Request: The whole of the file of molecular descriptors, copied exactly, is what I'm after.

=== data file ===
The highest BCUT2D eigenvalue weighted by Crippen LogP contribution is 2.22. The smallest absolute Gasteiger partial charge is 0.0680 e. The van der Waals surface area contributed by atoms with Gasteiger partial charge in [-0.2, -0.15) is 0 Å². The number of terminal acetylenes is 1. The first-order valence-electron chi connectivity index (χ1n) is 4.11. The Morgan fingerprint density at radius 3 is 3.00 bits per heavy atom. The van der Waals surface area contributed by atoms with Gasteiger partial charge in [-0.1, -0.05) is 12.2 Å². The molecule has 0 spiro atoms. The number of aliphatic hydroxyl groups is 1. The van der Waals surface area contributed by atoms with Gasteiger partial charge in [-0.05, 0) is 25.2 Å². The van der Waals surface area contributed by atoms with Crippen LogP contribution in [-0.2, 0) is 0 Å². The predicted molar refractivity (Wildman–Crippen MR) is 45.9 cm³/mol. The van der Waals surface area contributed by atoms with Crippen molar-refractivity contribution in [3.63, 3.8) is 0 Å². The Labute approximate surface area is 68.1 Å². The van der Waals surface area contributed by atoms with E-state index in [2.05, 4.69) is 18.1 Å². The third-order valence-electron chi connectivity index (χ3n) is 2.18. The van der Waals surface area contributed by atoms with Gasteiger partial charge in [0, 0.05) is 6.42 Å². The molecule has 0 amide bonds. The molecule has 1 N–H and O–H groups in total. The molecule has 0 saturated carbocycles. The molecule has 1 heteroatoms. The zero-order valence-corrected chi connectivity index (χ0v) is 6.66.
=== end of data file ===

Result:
The highest BCUT2D eigenvalue weighted by Crippen LogP contribution is 2.22. The smallest absolute Gasteiger partial charge is 0.0680 e. The van der Waals surface area contributed by atoms with Gasteiger partial charge in [-0.2, -0.15) is 0 Å². The number of terminal acetylenes is 1. The first-order valence-electron chi connectivity index (χ1n) is 4.11. The Morgan fingerprint density at radius 3 is 3.00 bits per heavy atom. The van der Waals surface area contributed by atoms with Gasteiger partial charge in [-0.1, -0.05) is 12.2 Å². The molecule has 0 spiro atoms. The number of aliphatic hydroxyl groups is 1. The van der Waals surface area contributed by atoms with Gasteiger partial charge in [-0.05, 0) is 25.2 Å². The van der Waals surface area contributed by atoms with Crippen LogP contribution in [-0.2, 0) is 0 Å². The predicted molar refractivity (Wildman–Crippen MR) is 45.9 cm³/mol. The van der Waals surface area contributed by atoms with Crippen molar-refractivity contribution in [3.63, 3.8) is 0 Å². The Labute approximate surface area is 68.1 Å². The van der Waals surface area contributed by atoms with E-state index in [2.05, 4.69) is 18.1 Å². The third-order valence-electron chi connectivity index (χ3n) is 2.18. The van der Waals surface area contributed by atoms with Gasteiger partial charge in [0, 0.05) is 6.42 Å². The molecule has 0 amide bonds. The molecule has 1 N–H and O–H groups in total. The molecule has 0 saturated carbocycles. The molecule has 1 heteroatoms. The zero-order valence-corrected chi connectivity index (χ0v) is 6.66.